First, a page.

Pisa Orologeria Icons: Vacheron Constantin Chronograph Overseas Zero Time￼5 September 2022
Many families, in the great tradition of Italian watchmaking retail, earned respect from the most important brands thanks to their competence and their passion. Few of them, however, have been honored by the same brands with special edition watches, made especially for them and their customers. Among these: the Pisa family.
For over 80 years, thanks to their love and dedication to refined hands, Pisa Orologeria has been an ambassador of all the most important watchmaking brands, with which they have built a relationship of trust based on a common vision of excellence. Over time, therefore, more than one brand paired its name with that of the Milanese family on the dial of exclusive watches, created especially to strengthen a collaboration that had become much more than just professional.
Among these brands is Vacheron Constantin, which in 2010 chose the Overseas collection as a common ground on which to develop a limited edition together with Pisa Orologeria. It is one of the brand’s symbolic timepieces, which has a relatively young history unlike other collections of the Geneva Maison, but it represents well the vision of the Pisa family, always oriented towards modernity, glancing at the future.
We will not spend words on the Pisa family’s history: it is well portrayed here. It is worthwhile making an excursus on the history of Overseas before talking about the limited edition; both because it is a very beautiful story, and because it helps understanding the choice of this “luxury sport watch” to pay tribute to the work and commitment of the Milanese retailer.
A BRIEF HISTORY OF VACHERON CONSTANTIN’S OVERSEAS
Vacheron Constantin entered the so-called “luxury sport watch market” in 1977, inaugurated by Audemars Piguet’s Royal Oak in 1972. It did so with the 222, designed by Jorg Hysek. A thin tonneau case, a round notched bezel and a tiny Maltese cross inlaid at 5 o’clock were its hallmarks.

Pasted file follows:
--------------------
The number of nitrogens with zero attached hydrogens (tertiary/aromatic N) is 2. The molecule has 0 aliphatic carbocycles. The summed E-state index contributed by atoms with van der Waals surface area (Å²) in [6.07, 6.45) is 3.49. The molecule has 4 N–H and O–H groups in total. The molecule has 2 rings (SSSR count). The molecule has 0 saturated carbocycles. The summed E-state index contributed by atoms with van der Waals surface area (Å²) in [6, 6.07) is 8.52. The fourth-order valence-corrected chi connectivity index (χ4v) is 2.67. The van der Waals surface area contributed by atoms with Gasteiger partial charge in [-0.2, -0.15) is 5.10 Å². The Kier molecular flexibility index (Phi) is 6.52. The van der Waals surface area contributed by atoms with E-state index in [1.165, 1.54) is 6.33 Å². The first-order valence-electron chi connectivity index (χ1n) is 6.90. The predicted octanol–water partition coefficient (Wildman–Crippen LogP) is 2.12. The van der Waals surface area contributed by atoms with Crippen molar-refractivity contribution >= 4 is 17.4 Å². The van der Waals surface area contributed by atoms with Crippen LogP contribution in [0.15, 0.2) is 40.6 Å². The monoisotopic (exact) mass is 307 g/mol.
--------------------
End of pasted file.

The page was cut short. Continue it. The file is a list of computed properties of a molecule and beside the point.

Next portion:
In the mid-1980s it was replaced by the 333, and then by the Phidias, two not-so-memorable references. The success of Vacheron Constantin’s sports watches came in 1996 with the launch of the Overseas, a descendant of the 222. As if the two references in between almost didn’t exist.
The development of the Overseas had started a few months earlier by a design team that included designer Dino Modolo and Vacheron Constantin designer Vincent Kaufmann. More than being just a simple high-end sports watch, the Overseas aimed to satisfy world travelers who appreciated casual yet elegant timepieces.
Like the 222, the Overseas was built around a tonneau case with a fluted bezel reminiscent of the Maltese cross. Its lines were extended by an integrated bracelet with geometric links. The first Overseas had a 37 mm case and was powered by the VC1310 caliber, a COSC-certified version of the ultra-flat Girard-Perregaux 3100 automatic.
In 1999 the chronograph was introduced, then from 2004 to 2016 the second version of the watch paved the way for the Overseas to the most important complications and to the use of different materials for the case and bracelet. Finally, in 2016 Vacheron Constantin presented the renewed collection that we can still appreciate today, with a more elegant and refined style – its distinctive character and a cleaner design with smoother lines, and a case increasingly leaning towards the tonneau shape.